Area: 70,273 sq km (27,133 sq
Population: 3,880,000 (2003).
Population Growth Rate: 1.07% (2002 est.)
Population Density: 55.2 per sq km.
Ethnicity / Race: Celtic, English
Language: English is the language
generally used, Irish (Gaelic) spoken mainly in
areas located along the western seaboard
Currency: Single European currency
(Euro): The Euro is now the official currency
of 12 EU member states (including Ireland). The
first Euro coins and notes were introduced in
January 2002; the Irish Punt was completely replaced
by the Euro on 9 February 2002. Euro (€)
= 100 cents. Notes are in denominations of €500,
200, 100, 50, 20, 10 and 5. Coins are in denominations
of €2 and 1, and 50, 20, 10, 5, 2 and 1 cents.
Religion: Roman Catholic 95
per cent, Protestant 5 per cent.
Time: GMT (GMT + 1 from last
Sunday in March to Saturday before the last Sunday
Electricity: 220 volts AC, 50Hz.
Three-pin plugs are in use.
Tipping: The customary tip in
Ireland is 10 to 12 per cent. Many hotels and
restaurants add this in the form of a service
charge indicated on the menu or bill. It is not
customary to tip in bars unless you have table
service when a small tip is advised. Tipping porters,
taxi drivers, hairdressers, etc is customary but
Customs: Long gone are the days
when Ireland was one of the poorest countries
in Europe and its natives fled to all corners
of the globe in search of refuge. Today, it is
cool to be Irish and, thanks to the likes of the
Corrs, Boyzone and U2, evocative images of Ireland
now pervade popular culture across the globe.
The Ireland of the new millennium is a modern,
progressive European nation whose ‘Celtic
Tiger’ economy is booming, but it is not
only Irish eyes that are smiling as more and more
tourists discover Ireland for themselves.
Dublin is undoubtedly the spiritual and cultural
heart of the Emerald Isle. Crowding around the
banks of the murky River Liffey, the city, like
the country, is bound in rich layers of history,
back to the days when Celtic tribes wandered the
peat bogs, to the present that sees the city overflowing
with trendy bars and nightclubs. Elsewhere, the
cities of Cork, Galway and Limerick boast their
own charms, but it is out in the rolling countryside
that you can unearth the idyllic Ireland of the
movies. Here, in the atmospheric old pubs, you
can experience the legendary ‘craic’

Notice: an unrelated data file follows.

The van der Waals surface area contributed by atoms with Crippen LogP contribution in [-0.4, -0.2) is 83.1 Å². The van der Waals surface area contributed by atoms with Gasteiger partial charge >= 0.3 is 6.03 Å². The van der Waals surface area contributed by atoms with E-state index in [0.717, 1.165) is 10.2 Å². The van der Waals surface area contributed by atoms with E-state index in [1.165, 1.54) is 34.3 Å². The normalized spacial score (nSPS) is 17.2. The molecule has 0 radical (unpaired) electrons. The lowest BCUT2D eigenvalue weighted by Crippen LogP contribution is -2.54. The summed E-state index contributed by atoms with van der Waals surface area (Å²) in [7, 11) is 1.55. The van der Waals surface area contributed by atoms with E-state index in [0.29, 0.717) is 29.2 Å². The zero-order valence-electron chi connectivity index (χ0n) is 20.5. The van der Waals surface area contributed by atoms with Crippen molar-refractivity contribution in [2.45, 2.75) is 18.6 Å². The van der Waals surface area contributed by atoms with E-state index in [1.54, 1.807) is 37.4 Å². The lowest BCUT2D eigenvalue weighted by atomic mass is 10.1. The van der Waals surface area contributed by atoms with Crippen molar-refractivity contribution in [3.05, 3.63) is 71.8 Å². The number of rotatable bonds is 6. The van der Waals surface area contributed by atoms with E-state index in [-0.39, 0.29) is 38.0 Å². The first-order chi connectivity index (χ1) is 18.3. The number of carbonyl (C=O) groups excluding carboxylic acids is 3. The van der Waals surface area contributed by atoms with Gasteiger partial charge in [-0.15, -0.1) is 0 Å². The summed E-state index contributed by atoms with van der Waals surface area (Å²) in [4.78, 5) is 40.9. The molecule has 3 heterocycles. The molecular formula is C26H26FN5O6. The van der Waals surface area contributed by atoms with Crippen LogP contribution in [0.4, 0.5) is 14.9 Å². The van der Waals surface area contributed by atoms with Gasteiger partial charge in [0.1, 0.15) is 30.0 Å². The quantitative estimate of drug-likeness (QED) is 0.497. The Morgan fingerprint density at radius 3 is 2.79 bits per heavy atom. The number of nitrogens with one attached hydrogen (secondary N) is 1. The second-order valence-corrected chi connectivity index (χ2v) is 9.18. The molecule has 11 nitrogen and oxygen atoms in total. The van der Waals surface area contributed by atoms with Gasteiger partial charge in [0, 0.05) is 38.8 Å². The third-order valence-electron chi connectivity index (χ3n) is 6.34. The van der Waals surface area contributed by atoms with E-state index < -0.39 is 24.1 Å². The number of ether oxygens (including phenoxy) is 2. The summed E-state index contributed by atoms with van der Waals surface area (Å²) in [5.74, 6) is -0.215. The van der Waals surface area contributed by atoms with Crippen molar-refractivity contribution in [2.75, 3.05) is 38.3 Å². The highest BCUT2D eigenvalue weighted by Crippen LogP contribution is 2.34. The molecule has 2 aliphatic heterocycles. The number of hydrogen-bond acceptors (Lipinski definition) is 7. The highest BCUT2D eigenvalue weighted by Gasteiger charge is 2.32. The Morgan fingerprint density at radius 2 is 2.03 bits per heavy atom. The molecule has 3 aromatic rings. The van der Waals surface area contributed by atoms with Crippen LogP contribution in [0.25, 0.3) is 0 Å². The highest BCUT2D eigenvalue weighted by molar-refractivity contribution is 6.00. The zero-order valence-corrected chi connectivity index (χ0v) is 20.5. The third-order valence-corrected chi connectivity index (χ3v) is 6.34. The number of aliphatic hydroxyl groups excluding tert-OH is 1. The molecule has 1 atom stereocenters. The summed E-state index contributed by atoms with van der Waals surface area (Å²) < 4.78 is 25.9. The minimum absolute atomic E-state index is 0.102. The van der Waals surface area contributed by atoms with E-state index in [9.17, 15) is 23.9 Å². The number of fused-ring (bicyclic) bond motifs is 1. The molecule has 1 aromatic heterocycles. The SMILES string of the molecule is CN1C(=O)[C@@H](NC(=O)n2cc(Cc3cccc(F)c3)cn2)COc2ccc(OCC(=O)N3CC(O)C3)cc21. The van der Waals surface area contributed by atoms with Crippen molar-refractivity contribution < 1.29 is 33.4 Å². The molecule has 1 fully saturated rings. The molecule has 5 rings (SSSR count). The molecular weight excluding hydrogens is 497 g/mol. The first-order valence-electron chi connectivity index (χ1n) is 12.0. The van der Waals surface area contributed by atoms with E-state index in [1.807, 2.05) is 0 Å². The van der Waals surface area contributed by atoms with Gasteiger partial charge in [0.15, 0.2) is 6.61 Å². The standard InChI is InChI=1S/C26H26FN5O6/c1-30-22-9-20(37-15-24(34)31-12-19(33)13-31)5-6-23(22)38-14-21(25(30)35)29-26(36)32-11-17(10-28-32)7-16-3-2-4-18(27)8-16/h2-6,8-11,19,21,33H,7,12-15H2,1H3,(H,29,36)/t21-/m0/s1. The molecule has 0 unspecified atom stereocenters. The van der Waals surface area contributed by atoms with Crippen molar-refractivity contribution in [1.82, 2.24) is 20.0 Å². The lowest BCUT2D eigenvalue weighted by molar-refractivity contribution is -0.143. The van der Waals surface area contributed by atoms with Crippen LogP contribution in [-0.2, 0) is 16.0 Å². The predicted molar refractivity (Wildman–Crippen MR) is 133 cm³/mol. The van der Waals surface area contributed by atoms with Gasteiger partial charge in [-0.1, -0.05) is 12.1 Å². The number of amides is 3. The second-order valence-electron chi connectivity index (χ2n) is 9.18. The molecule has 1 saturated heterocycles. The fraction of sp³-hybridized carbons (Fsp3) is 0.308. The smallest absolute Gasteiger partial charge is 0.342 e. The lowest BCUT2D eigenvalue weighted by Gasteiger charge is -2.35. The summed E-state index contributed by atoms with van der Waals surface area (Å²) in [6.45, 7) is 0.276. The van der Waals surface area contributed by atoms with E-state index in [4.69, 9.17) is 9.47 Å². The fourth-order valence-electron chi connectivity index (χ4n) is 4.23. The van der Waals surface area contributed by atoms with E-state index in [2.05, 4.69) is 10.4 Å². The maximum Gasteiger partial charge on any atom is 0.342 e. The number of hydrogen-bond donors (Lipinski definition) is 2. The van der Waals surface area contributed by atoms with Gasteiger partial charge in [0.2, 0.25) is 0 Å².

where music and song lead the course of an evening.
Alternatively, ramble over the hills of Glenmalure
or sail through the mist shrouded Pater-Noster
Lakes, places that seem a million miles away from
the tourist maelstrom of Dublin.
Location: Western Europe, occupying
five-sixths of the island of Ireland in the North
Atlantic Ocean, west of Great Britain
Geographic coordinates: 53 00
N, 8 00 W
total: 70,280 sq km
Water: 1,390 sq km
Land: 68,890 sq km
Coastline: 1,448 km
Maritime claims: exclusive fishing
zone: 200 NM
Territorial sea: 12 NM
modified by North Atlantic Current; mild winters,
cool summers; consistently humid; overcast about
half the time
Terrain: mostly level to rolling
interior plain surrounded by rugged hills and
low mountains; sea cliffs on west coast
Elevation extremes: lowest point:
Atlantic Ocean 0 m
highest point: Carrauntoohil 1,041 m
Natural resources: zinc, lead,
natural gas, barite, copper, gypsum, limestone,
dolomite, peat, silver
Natural hazards: NA
Environment - current issues:
water pollution, especially of lakes, from agricultural
Geography - note: strategic
location on major air and sea routes between North
America and northern Europe; over 40% of the population
resides within 97 km of Dublin
Telephone: IDD is available.
Country code: 353 followed by the area code, omitting
the initial zero. Outgoing international code:
Mobile telephone: GSM 900 networks
cover the whole country. GSM 900/1800 networks
operated by Vodafone, O2 Communications (Ireland)
Ltd and Meteor (website: http://www.meteor.ie).
Handsets can be hired. For further information,
contact Vodafone (website: http://www.vodafone.ie).
Fax: Facilities are widely available.
Internet: Public access is available
free in libraries. Internet cafes exist in nearly
Post: Post office hours: Mon-Fri
0900-1730/1800, Sat 0900-1300. Sub-post offices
close at 1300 one day of the week. The Central
Post Office is in O’Connell Street, Dublin.
Press: There are several daily
newspapers published in Dublin including The Irish
Times, Evening Herald and the Irish Independent;
and two in Cork. British dailies and Sunday papers
Radio: BBC World Service. From time to
time the frequencies change and the most up-to-date
can be found online.